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Another day, another divisive education headline. Whilst there is much to question within current education policy, there are also potentially new areas of opportunity opening up. The policy context of greater school autonomy, and emerging clarity about the future of the National Curriculum from 2014 (and the space to develop a ‘whole curriculum’ outside the National Curriculum), could be a key moment of opportunity for teachers and localities to reclaim the curriculum agenda.

As highlighted in the recent research of RSA Education colleague, Louise Thomas, the role of teachers is already changing to incorporate greater responsibility for curriculum development. However, as Louise outlines, there are significant challenges in ensuring that teachers are provided with enough support in overall curriculum development, in addition to the current focus on teachers’ subject knowledge.

The paper also proposes a particular focus on promoting the skills required to develop competency-based curricula in schools - especially where it relates to the needs of the local community - addressing the need for students to acquire, not just knowledge, but also the skills to apply it within the framework of their wider learning, future employment, and life.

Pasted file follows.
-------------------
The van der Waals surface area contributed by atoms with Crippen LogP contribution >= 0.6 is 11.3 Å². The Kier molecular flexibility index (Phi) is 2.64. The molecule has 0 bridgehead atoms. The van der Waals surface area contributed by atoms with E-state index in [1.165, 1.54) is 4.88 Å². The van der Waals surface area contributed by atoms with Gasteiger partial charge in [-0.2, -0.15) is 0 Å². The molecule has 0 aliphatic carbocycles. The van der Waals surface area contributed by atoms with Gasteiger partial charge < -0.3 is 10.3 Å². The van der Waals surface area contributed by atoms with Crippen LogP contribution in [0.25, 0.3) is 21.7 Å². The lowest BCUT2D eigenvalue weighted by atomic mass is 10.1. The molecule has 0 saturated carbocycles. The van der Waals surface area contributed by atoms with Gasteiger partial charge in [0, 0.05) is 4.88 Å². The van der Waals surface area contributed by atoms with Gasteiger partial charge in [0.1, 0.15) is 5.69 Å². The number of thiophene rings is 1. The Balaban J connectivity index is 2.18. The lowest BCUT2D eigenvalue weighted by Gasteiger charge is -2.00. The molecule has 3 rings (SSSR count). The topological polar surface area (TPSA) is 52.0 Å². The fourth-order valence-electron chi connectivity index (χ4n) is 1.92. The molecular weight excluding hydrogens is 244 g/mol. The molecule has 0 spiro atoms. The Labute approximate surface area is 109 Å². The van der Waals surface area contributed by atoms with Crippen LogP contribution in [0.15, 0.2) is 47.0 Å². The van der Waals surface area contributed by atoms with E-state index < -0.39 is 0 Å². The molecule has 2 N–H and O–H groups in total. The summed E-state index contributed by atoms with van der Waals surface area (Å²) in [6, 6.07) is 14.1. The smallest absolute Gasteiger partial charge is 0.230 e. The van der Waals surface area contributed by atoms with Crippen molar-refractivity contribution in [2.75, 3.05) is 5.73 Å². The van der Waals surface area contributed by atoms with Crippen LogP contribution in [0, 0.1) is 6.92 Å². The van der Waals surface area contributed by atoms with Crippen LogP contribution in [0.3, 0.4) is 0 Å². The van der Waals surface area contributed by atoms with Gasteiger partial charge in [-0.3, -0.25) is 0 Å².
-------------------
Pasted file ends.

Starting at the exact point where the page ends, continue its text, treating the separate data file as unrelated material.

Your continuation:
In the context of these developments and challenges, the RSA Education Team is exploring ideas for creating a national professional development programme, which will aim to foster a new generation of curriculum designers, ready to make the most of the emerging opportunities. As such, it will add to the professional capacity of the teaching workforce as a whole and the capacity of schools to operate as autonomous, collaborative organisations. The programme will blend the learning and principles from two RSA programmes (RSA Opening Minds and the Area-Based Curriculum), as well as from curriculum design programmes globally, to create a high quality professional development offer that improves educational opportunities and outcomes for pupils.

That’s the idea but what do you think? Are there models out there that you think we should incorporate? What is the key to successful CPD? What are likely to be the key concerns for teachers and schools? Over to you…

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